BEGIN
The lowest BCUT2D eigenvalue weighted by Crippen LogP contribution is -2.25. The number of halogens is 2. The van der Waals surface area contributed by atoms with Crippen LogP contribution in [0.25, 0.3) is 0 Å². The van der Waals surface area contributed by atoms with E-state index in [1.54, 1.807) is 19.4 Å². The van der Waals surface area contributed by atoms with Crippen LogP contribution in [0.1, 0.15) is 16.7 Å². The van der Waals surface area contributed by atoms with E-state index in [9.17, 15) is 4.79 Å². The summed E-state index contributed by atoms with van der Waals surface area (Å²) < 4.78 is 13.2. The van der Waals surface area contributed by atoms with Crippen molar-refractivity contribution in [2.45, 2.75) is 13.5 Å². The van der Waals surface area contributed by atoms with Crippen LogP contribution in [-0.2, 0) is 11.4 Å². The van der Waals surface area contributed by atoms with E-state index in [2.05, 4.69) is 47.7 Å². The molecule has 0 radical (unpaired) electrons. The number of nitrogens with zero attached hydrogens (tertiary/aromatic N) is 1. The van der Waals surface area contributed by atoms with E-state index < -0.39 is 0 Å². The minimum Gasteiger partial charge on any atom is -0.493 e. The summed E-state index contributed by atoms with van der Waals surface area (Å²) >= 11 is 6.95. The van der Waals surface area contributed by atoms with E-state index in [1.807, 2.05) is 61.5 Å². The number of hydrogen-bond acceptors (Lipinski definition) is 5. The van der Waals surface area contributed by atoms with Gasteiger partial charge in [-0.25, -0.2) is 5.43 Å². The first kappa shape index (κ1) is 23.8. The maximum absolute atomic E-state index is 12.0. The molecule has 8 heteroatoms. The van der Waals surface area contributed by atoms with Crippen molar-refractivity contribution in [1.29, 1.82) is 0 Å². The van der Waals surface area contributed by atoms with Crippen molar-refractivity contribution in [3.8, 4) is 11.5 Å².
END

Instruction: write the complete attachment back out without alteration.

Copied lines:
The lowest BCUT2D eigenvalue weighted by Crippen LogP contribution is -2.25. The number of halogens is 2. The van der Waals surface area contributed by atoms with Crippen LogP contribution in [0.25, 0.3) is 0 Å². The van der Waals surface area contributed by atoms with E-state index in [1.54, 1.807) is 19.4 Å². The van der Waals surface area contributed by atoms with Crippen LogP contribution in [0.1, 0.15) is 16.7 Å². The van der Waals surface area contributed by atoms with E-state index in [9.17, 15) is 4.79 Å². The summed E-state index contributed by atoms with van der Waals surface area (Å²) < 4.78 is 13.2. The van der Waals surface area contributed by atoms with Crippen molar-refractivity contribution in [2.45, 2.75) is 13.5 Å². The van der Waals surface area contributed by atoms with Crippen LogP contribution in [-0.2, 0) is 11.4 Å². The van der Waals surface area contributed by atoms with E-state index in [2.05, 4.69) is 47.7 Å². The molecule has 0 radical (unpaired) electrons. The number of nitrogens with zero attached hydrogens (tertiary/aromatic N) is 1. The van der Waals surface area contributed by atoms with E-state index < -0.39 is 0 Å². The minimum Gasteiger partial charge on any atom is -0.493 e. The summed E-state index contributed by atoms with van der Waals surface area (Å²) >= 11 is 6.95. The van der Waals surface area contributed by atoms with E-state index in [1.807, 2.05) is 61.5 Å². The number of hydrogen-bond acceptors (Lipinski definition) is 5. The van der Waals surface area contributed by atoms with Gasteiger partial charge in [-0.25, -0.2) is 5.43 Å². The first kappa shape index (κ1) is 23.8. The maximum absolute atomic E-state index is 12.0. The molecule has 8 heteroatoms. The van der Waals surface area contributed by atoms with Crippen molar-refractivity contribution in [1.29, 1.82) is 0 Å². The van der Waals surface area contributed by atoms with Crippen molar-refractivity contribution in [3.8, 4) is 11.5 Å².